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Intel CEO Brian Krzanich. (GeekWire Photo / Taylor Soper)

As the public fallout from a 20-year-old design flaw that left Intel processors unprotected continues, the company told employees Monday that it is creating a new group to focus on hardware security and re-assigning some prominent executives to lead that group.

The Oregonian reported Monday afternoon that Intel CEO Brian Krzanich, hours away from delivering the opening keynote at CES 2018, sent an internal memo to employees announcing the creation of a new group called Intel Product Assurance and Security. Leslie Culbertson, a longtime Intel employee who is currently head of human resources, will run the new group and Intel executives Josh Walden and Steve Smith will be working for her in this new organization.

Intel learned about the Meltdown and Spectre design flaws last summer, which could allow malicious hackers to read sensitive data from a computer or another application running on a shared server that uses an Intel chip. Meltdown is specific to Intel chips and a fix is available, while Spectre affects almost all modern processors and is far more complicated. Companies have rolled out patches to deal with the issues, but they can cause performance issues in some cases.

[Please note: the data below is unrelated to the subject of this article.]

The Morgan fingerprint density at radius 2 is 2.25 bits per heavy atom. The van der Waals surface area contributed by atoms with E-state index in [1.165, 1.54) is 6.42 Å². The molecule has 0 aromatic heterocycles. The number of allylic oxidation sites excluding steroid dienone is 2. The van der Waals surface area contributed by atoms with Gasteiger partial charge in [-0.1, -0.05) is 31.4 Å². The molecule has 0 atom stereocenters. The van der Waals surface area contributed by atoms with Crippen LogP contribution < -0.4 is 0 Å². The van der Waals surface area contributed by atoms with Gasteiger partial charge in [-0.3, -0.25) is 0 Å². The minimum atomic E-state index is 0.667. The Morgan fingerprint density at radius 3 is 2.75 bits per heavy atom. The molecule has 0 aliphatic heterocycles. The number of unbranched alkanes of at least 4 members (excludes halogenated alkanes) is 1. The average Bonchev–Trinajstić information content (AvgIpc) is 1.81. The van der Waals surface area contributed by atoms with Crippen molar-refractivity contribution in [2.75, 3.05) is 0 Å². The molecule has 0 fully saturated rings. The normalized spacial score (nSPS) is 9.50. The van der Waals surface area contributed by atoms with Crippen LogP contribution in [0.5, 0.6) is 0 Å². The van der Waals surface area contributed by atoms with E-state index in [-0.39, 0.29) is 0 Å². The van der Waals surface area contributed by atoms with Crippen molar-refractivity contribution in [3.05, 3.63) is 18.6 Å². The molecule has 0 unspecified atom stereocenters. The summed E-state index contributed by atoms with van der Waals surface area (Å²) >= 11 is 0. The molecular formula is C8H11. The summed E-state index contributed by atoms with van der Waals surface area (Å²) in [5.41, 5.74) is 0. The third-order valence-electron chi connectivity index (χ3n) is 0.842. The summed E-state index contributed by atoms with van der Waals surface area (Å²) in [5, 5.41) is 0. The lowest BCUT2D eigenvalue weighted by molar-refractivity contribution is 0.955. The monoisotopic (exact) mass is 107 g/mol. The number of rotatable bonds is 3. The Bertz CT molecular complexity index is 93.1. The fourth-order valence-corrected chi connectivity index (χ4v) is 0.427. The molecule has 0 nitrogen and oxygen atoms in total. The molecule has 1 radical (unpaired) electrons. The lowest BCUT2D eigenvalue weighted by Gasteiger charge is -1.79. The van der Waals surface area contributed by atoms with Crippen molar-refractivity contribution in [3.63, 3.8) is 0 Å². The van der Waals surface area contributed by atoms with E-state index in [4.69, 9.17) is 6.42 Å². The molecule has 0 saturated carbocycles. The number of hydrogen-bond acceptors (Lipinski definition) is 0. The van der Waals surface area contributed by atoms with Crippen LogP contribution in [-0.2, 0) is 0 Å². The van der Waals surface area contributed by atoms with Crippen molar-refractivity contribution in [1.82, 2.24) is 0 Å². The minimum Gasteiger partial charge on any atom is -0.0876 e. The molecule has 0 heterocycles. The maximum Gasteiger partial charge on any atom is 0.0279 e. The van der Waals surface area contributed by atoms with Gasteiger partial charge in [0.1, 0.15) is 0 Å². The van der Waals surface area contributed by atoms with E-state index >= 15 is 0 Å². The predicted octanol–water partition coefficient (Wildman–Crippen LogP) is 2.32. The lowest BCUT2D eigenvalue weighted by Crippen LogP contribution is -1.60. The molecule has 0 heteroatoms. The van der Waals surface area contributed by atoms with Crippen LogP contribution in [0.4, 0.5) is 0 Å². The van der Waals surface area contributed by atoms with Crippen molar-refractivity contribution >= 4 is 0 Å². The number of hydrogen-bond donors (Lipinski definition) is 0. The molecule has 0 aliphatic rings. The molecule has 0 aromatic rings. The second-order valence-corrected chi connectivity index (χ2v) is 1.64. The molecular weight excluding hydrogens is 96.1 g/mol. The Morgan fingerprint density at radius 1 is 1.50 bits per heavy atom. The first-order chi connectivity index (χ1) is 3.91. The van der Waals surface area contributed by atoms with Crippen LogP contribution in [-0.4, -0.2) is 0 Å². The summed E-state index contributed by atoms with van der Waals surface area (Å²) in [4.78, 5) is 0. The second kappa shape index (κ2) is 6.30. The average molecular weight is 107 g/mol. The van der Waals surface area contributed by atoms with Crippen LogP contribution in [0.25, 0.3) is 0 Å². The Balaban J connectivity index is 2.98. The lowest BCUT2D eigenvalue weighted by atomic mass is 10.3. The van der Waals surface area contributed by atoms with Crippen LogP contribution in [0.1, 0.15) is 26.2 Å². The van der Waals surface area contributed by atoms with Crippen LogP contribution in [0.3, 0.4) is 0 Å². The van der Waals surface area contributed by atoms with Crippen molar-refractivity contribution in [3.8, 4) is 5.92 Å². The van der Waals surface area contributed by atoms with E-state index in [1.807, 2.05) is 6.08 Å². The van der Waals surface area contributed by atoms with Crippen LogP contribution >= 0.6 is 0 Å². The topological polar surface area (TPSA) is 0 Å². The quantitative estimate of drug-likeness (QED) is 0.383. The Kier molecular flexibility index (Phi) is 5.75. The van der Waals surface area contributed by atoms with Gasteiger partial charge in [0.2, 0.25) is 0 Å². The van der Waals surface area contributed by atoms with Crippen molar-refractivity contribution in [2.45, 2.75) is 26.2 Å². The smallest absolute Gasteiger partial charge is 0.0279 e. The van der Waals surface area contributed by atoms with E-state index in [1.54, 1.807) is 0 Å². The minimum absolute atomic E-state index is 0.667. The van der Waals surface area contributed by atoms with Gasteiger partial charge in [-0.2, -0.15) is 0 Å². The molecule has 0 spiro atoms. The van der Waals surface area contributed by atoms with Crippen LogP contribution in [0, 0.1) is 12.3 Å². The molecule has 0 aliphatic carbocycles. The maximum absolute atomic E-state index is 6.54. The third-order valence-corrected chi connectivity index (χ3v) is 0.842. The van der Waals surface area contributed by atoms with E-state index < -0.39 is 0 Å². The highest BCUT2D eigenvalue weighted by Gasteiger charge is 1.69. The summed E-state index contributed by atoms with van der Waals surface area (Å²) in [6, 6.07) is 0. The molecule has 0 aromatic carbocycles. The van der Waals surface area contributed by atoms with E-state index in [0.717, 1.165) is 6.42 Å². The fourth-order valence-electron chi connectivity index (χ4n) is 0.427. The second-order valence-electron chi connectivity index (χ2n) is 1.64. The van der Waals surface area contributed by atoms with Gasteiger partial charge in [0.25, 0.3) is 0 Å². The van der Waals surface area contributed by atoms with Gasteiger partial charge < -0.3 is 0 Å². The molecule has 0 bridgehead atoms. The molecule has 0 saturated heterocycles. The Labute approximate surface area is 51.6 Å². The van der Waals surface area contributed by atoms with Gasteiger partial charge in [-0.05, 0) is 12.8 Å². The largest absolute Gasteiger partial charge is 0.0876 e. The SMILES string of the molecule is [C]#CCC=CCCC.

Billions have been spent on software security over the last 20 years, spurred by the widespread security vulnerabilities in Windows XP and a wide variety of applications. But hardware security has not received the same focus despite being one of the most fundamental parts of any computer.

The only true fix for Spectre will be to redesign processors in a new fashion as to bypass the vulnerabilities disclosed last week, which one can imagine Intel has already begun doing. Presumably the new group will be tasked with making sure those new processors are as airtight as possible.

An Intel representative, who is likely fighting traffic in Las Vegas ahead of Krzanich’s keynote, did not immediately respond to a request for comment on the report.

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